No notebooks, no school?
Lola Rosalinda Duldulao says her grandson, Lawrence, along with his four other siblings, were put under her care after their parents went on separate ways. As their guardian and grandmother, she says she wants the best school she could afford for her grandchildren, but at the moment, her income as laundry washer is not enough to buy notebooks and pens for them. Lawrence, 11, is one of the top students in fifth grade, but he almost missed his chance to enroll because money was tight.
From 2007 to 2010, the Philippine Institute for Development Studies issued a paper looking into the most consequential barriers to primary education. Dire poverty is still cited as one of the culprits—children not having a classroom, or money for transportation or school supplies, are some of the main reasons for inability to go to school. Over the last four years, the government kept a steady focus on closing the classroom gap. Still, some work has to be done to cover for the rest of the students’ needs.
Luckily, Lola Rosalinda found the best option for her grandson, after inquiring in four public schools in their community in Marilao, Bulacan. She settled on one -- Lias Elementary School – after knowing she wouldn’t have to spend on school supplies.
“I decided to enroll Lawrence at Lias Elementary School after the principal told me the school would be receiving free school bags with supplies for the students. My husband and I can’t really afford to buy the notebooks and pencils for our grandchildren,” said Lola Rosalinda.
And just like her, the parents of another student also had trouble sending their daughter, Bernadeth, to school. Rolando and Rosalie Derder have 11 children, with Bernadeth being the 10th child.
“We are struggling with our finances because all of our children are studying. I work as a laundry washer and my husband is a traffic enforcer, but still, it’s near impossible to save enough money to provide for our 11 children,” shared the mother, Rosalie. She said that even though times are hard, she still tries to push for Bernadeth to go to school.
“Bernadeth is a top student – in fact, she was one of the Grade 6 students who were chosen to teach English to younger kids in Lias Elementary School. I don’t want her to stop going to school just because we can’t afford to get her notebooks, paper and pencils,” she further shared.
Help comes in a bag
Lawrence and Bernadeth are two of the 800 students in Lias Elementary School who received bags filled with school supplies donated by Convergys employees. The company, which is the country’s largest private employer, launched the “Give A Bag of Hope” campaign in May 2015. It is a nationwide employee-driven program, which seeks to address a basic challenge faced by public elementary school students—the lack of school supplies. This is also aligned with one of the company’s focus areas for philanthropy – which is to remove barriers to stability and improve quality of life.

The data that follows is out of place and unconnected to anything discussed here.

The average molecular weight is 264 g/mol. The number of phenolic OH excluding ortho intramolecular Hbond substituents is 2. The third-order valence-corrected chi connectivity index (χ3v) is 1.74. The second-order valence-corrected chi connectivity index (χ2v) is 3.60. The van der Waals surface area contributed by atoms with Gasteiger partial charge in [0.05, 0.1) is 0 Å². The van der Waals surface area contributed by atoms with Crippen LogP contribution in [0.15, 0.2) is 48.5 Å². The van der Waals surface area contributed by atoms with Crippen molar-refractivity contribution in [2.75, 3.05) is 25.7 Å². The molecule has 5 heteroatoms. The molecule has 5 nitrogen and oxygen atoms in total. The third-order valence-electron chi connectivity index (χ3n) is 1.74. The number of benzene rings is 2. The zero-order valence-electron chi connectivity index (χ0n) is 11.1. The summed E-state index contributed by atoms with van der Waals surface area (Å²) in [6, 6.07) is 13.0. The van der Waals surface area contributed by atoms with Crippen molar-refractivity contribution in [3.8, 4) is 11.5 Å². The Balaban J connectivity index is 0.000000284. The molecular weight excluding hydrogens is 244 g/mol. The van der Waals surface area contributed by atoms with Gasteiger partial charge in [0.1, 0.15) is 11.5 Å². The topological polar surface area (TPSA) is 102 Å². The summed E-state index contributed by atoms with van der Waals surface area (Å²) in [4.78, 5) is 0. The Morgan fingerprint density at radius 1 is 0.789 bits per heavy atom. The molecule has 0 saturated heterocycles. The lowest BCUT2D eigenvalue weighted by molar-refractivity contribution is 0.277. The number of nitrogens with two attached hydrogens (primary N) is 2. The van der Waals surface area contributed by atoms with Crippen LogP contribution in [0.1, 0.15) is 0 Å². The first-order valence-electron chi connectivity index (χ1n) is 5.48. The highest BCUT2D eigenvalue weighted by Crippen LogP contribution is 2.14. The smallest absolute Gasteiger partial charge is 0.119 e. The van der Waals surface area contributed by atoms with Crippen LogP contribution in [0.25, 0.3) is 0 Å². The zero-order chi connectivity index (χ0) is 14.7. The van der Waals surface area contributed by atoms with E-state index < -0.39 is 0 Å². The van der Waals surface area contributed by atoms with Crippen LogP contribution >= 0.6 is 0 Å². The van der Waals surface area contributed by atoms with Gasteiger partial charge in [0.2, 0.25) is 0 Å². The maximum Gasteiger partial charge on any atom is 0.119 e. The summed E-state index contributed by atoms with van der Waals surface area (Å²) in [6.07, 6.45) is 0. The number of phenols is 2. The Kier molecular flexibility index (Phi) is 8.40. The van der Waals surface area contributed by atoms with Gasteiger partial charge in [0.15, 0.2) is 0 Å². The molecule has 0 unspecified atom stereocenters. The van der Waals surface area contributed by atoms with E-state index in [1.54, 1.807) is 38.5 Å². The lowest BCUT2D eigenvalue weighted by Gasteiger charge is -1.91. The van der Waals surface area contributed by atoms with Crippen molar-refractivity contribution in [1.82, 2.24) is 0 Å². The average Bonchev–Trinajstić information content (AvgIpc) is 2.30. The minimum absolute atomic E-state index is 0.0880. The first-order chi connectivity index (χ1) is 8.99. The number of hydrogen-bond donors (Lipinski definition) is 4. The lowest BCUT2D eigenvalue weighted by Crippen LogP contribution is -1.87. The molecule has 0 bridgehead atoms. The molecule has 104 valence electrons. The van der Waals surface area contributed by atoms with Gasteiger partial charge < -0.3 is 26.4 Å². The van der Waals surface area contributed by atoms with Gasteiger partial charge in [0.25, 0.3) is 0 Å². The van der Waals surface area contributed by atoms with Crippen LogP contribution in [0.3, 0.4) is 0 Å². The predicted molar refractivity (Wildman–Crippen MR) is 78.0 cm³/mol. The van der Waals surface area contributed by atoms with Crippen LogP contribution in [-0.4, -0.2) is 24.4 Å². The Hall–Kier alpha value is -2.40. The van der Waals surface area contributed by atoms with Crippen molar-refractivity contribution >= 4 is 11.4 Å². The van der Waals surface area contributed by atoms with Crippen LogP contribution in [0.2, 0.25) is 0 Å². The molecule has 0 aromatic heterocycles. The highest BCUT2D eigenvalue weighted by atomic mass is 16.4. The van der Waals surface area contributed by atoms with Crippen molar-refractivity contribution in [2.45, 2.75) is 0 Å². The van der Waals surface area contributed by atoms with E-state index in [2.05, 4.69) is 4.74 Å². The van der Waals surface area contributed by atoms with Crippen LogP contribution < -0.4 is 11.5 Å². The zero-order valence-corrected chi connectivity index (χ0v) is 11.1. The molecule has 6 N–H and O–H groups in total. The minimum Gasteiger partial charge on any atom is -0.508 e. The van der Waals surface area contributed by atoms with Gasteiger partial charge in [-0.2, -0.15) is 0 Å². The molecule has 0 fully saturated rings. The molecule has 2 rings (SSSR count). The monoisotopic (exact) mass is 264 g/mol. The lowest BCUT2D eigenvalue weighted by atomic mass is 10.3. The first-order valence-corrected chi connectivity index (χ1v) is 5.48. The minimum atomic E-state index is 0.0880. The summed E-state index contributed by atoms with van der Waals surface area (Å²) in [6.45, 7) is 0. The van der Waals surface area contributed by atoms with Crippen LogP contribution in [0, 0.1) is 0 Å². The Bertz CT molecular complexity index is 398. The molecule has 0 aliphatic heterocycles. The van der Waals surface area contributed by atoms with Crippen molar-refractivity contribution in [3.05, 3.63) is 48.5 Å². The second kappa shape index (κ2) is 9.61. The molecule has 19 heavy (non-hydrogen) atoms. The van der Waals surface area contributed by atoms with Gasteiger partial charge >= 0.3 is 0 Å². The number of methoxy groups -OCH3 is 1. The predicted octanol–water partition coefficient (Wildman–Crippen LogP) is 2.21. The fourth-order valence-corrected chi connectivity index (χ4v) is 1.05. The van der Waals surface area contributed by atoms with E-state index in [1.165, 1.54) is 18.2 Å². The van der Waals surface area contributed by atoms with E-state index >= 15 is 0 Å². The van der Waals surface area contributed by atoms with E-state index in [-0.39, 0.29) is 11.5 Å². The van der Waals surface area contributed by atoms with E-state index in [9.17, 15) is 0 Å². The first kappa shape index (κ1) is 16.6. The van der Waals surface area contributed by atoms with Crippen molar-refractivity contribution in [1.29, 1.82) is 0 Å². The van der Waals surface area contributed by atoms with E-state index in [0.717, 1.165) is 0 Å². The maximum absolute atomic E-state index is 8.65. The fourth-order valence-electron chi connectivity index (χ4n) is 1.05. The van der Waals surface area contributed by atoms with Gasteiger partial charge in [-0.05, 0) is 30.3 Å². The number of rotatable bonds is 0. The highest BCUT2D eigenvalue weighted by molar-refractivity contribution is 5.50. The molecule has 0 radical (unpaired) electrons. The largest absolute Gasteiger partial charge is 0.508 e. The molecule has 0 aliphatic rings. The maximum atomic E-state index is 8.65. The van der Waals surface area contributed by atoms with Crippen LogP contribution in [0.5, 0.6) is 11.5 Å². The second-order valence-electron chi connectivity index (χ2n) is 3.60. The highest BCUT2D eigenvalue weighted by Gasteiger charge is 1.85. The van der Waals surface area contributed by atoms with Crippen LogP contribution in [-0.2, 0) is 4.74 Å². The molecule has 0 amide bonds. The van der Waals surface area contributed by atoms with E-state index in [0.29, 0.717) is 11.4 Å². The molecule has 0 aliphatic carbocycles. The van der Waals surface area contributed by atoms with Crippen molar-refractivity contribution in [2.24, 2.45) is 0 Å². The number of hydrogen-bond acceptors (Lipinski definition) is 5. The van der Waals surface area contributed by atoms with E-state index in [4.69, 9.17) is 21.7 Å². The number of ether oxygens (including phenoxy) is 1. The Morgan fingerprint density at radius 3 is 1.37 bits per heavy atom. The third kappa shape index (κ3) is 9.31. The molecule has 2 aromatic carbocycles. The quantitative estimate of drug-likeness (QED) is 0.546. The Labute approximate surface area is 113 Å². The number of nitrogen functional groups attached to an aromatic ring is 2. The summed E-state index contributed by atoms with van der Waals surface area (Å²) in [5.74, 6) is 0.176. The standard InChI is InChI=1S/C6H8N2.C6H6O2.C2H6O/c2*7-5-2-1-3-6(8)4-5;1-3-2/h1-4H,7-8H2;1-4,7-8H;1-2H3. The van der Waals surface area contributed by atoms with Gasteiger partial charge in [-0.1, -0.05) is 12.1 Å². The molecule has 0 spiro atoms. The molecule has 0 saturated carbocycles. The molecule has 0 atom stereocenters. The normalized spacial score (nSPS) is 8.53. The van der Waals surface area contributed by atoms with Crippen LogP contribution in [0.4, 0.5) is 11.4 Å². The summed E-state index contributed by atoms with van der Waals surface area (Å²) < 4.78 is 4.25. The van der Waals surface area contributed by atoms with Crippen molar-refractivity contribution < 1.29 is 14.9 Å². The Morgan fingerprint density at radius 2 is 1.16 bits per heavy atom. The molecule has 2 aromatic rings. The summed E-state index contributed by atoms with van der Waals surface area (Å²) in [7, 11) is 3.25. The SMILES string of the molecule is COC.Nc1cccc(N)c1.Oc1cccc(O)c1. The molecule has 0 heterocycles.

Lias Elementary School is a partner of one of the company’s sites, specifically Convergys North EDSA. “The bags of hope allow them to better participate in school, and give them a fighting chance at their education,” explains Angeli Cabrera, the Site Director. Convergys North EDSA employees selected the school because Marilao is one of the areas where many of them live. The public school has a good number of students from indigent families, and for whom the program will make a difference.
Convergys empowered 60,000 employees in 34 different sites across the Philippines to make a difference by giving ‘bags of hope’ to children in the partner public schools right in their respective local communities. Employees donated through several ways: aside from a monetary pledge and actual donation of school supplies, each successful referral also resulted to a bag of hope donated in both the employee’s and new hire’s name.
“This is the first time that a private company has come to Lias Elementary School to donate school supplies directly for the students. It is very helpful because most of them do not have money for jeepney fare or for lunch, much less for notebooks and pens,” said school principal Esperanza P. Magnetico.
Magnetico said apart from Give A Bag of Hope, there are also other student support programs that they are planning to implement through their partnership with Convergys.
“We believe that the ability to go to school is a fundamental enabler of stability, quality of life and future opportunities for the Filipino youth. We hope that even with the simple way of donating bags of hope, we can help children from poor families overcome the barriers that prevent them from studying,” said Cabrera.
For more information, visit the Convergys Philippines Facebook page: https://www.facebook.com/ConvergysPhils. #ConvergysPH #GiveABagofHope
Also watch the Give A Bag of Hope video on Youtube: https://www.youtube.com/watch?v=z6yaNdPODXY&list=PLkkTiTRgW6wcr7xvtPrkOznDPmlLMKxns
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